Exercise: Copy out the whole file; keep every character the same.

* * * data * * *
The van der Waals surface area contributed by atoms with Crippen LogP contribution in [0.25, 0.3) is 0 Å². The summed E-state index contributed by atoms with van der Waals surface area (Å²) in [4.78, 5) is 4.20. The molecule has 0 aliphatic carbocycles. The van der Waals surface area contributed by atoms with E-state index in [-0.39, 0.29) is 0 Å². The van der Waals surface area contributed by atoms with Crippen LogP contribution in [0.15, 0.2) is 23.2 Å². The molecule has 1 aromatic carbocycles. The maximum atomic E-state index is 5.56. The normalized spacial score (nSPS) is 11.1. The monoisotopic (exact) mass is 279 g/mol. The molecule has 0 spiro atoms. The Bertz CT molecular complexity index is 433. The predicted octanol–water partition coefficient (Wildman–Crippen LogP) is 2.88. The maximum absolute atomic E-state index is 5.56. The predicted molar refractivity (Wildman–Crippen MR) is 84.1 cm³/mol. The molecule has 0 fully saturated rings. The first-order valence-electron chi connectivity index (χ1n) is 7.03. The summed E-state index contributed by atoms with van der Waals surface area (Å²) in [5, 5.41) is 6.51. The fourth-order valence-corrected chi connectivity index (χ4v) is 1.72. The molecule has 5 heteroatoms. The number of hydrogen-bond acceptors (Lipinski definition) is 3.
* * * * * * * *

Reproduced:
The van der Waals surface area contributed by atoms with Crippen LogP contribution in [0.25, 0.3) is 0 Å². The summed E-state index contributed by atoms with van der Waals surface area (Å²) in [4.78, 5) is 4.20. The molecule has 0 aliphatic carbocycles. The van der Waals surface area contributed by atoms with E-state index in [-0.39, 0.29) is 0 Å². The van der Waals surface area contributed by atoms with Crippen LogP contribution in [0.15, 0.2) is 23.2 Å². The molecule has 1 aromatic carbocycles. The maximum atomic E-state index is 5.56. The normalized spacial score (nSPS) is 11.1. The monoisotopic (exact) mass is 279 g/mol. The molecule has 0 spiro atoms. The Bertz CT molecular complexity index is 433. The predicted octanol–water partition coefficient (Wildman–Crippen LogP) is 2.88. The maximum absolute atomic E-state index is 5.56. The predicted molar refractivity (Wildman–Crippen MR) is 84.1 cm³/mol. The molecule has 0 fully saturated rings. The first-order valence-electron chi connectivity index (χ1n) is 7.03. The summed E-state index contributed by atoms with van der Waals surface area (Å²) in [5, 5.41) is 6.51. The fourth-order valence-corrected chi connectivity index (χ4v) is 1.72. The molecule has 5 heteroatoms. The number of hydrogen-bond acceptors (Lipinski definition) is 3.